First, Uncle Tom's Cabin took an issue that was abstract for many people and humanized it.  Literature has this power.  Readers could sympathize with the plight of the slaves Tom, Eliza, Cassy, and other characters in the novel.  Uncle Tom's Cabin emotionally dramatized their suffering.  In chapter 7, entitled "A Mother's Struggle," the slave Eliza runs away from her master (along with her young son Harry) because she has learned that the master planned to sell Harry to another plantation.  This was a common feature of slavery--it tore apart families.  Eliza, the desperate mother, valiantly struggles to cross the Ohio river, to freedom, as she is pursued by men on horseback.  In a particularly memorable scene, she runs across the frozen river with her child:

"In that dizzy moment her feet to her scarce seemed to touch the ground, and a moment brought her to the water's edge.  Right on behind they came; and, nerved with strength such as God gives only to the desperate, with one wild cry and flying leap, she vaulted sheer over the turbid current by the shore, on to the raft of ice beyond.  It was a desperate leap--impossible to anything but madness and despair…The huge green fragment of ice in which she alighted pitched and creaked as her weight came on it, but she stayed there not a moment.  With wild cries and desperate energy she leaped to another and still another cake;--stumbling--leaping--slipping--springing upwards again!  Her shoes are gone--her stockings cut from her feet--while blood marked every step…"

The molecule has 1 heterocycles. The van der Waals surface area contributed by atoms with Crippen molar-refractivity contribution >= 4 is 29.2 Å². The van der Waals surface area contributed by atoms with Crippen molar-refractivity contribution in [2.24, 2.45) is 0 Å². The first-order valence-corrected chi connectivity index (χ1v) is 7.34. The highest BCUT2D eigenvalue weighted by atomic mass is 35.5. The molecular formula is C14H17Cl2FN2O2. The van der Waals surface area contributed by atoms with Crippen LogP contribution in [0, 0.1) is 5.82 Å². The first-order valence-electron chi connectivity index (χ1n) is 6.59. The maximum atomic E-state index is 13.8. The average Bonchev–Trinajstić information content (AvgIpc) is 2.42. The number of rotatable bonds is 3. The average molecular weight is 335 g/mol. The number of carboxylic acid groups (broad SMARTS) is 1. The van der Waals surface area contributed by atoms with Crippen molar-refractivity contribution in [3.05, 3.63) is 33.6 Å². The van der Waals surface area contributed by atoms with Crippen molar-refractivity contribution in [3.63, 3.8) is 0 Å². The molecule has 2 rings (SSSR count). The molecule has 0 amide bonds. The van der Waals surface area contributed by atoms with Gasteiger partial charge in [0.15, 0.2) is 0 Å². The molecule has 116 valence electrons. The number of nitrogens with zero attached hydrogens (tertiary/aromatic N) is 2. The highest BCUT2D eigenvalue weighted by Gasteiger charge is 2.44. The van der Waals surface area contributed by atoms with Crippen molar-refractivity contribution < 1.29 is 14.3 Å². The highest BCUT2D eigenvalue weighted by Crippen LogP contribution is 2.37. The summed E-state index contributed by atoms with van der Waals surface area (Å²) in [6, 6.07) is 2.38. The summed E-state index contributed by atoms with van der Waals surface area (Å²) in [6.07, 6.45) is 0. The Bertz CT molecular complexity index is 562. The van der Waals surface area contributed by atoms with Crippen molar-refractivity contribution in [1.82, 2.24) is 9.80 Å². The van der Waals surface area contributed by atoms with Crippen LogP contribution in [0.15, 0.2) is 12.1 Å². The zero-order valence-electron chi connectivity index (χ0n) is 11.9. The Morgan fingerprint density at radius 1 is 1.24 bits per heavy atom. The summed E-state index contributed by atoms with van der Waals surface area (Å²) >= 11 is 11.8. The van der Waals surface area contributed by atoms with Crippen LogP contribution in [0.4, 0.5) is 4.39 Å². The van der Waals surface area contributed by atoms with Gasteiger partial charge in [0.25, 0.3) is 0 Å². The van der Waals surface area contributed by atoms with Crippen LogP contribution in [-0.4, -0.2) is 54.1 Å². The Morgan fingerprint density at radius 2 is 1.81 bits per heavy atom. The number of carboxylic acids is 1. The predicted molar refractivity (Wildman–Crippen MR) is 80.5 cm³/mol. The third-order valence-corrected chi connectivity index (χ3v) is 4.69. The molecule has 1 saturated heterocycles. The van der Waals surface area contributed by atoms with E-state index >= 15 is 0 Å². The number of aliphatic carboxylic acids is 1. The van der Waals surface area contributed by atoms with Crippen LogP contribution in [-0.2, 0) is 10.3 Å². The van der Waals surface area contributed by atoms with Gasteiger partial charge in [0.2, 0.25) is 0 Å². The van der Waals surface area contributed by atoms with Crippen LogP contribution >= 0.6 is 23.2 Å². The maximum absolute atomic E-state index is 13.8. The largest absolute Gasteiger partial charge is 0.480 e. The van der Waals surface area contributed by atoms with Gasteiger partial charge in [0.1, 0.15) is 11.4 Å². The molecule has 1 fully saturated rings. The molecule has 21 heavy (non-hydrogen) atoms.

In this chapter, Stowe does something quite unusual for a novelist--she directly addresses the reader, breaking the "fourth wall" to elicit sympathy and compassion for the plight of Eliza:

"If it were your Harry, mother, or your Willie, that were going to be torn from you by a brutal trader, to-morrow morning,--if you had seen the man, and heard that the papers were signed and delivered, and you had only from twelve o'clock, --how fast could you walk?  How many miles could you make in those few brief hours, with the darling at your bosom--the little sleepy head on your shoulder--the small soft arms trustingly holding onto you neck?"

Like Eliza, each of the slaves in Uncle Tom's Cabin suffers in ways that would move even a callous reader to sympathy.  Cassy is separated from her child and sexually abused by her master.  Tom is brutally beaten to death.

Slavery and Christianity are Incompatible

Uncle Tom's Cabin powerfully shows that human slavery is incompatible with Christianity.  While this may seem like a "no-brainer" for modern Christians, it was not so obvious for 19th century readers.  Most southerners, including slave owners, were Christians who went to church on Sunday and actually believed the Bible condoned slavery.  Stowe seeks to refute this in her novel.  In chapter 9, entitled "In Which it Appears That a Senator is But a Man," a U.S. Senator who voted for the Fugitive Slave Act has an extended conversation with his wife, who is outraged by her husband's vote.  "Now John," she says, "I don't know anything about politics, but I can read my Bible; and there I see that I must feed the hungry, clothe the naked, and comfort the desolate, and that Bible I mean to follow."  The senator tries to justify his vote by saying that it was for the "greater good" of preserving the union, to which his wife responds: "Obeying God never brings on public evil.  I know it can't.  It's always safest, all round, to do as He bids us."